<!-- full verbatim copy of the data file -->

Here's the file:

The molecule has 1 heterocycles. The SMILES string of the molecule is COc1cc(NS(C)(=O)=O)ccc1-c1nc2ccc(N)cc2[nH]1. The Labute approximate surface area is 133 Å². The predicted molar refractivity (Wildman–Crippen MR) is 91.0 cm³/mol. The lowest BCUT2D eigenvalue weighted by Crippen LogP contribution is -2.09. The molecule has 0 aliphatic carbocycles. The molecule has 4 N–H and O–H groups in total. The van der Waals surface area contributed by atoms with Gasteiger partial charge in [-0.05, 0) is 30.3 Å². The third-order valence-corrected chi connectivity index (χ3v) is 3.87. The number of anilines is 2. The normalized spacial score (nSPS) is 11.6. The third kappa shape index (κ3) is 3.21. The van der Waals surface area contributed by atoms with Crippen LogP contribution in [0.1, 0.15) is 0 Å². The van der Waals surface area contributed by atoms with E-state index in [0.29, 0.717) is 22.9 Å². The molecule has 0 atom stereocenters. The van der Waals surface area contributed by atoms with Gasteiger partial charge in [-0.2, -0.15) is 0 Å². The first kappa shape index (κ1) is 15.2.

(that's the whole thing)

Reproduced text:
The molecule has 1 heterocycles. The SMILES string of the molecule is COc1cc(NS(C)(=O)=O)ccc1-c1nc2ccc(N)cc2[nH]1. The Labute approximate surface area is 133 Å². The predicted molar refractivity (Wildman–Crippen MR) is 91.0 cm³/mol. The lowest BCUT2D eigenvalue weighted by Crippen LogP contribution is -2.09. The molecule has 0 aliphatic carbocycles. The molecule has 4 N–H and O–H groups in total. The van der Waals surface area contributed by atoms with Gasteiger partial charge in [-0.05, 0) is 30.3 Å². The third-order valence-corrected chi connectivity index (χ3v) is 3.87. The number of anilines is 2. The normalized spacial score (nSPS) is 11.6. The third kappa shape index (κ3) is 3.21. The van der Waals surface area contributed by atoms with Crippen LogP contribution in [0.1, 0.15) is 0 Å². The van der Waals surface area contributed by atoms with E-state index in [0.29, 0.717) is 22.9 Å². The molecule has 0 atom stereocenters. The van der Waals surface area contributed by atoms with Gasteiger partial charge in [-0.2, -0.15) is 0 Å². The first kappa shape index (κ1) is 15.2.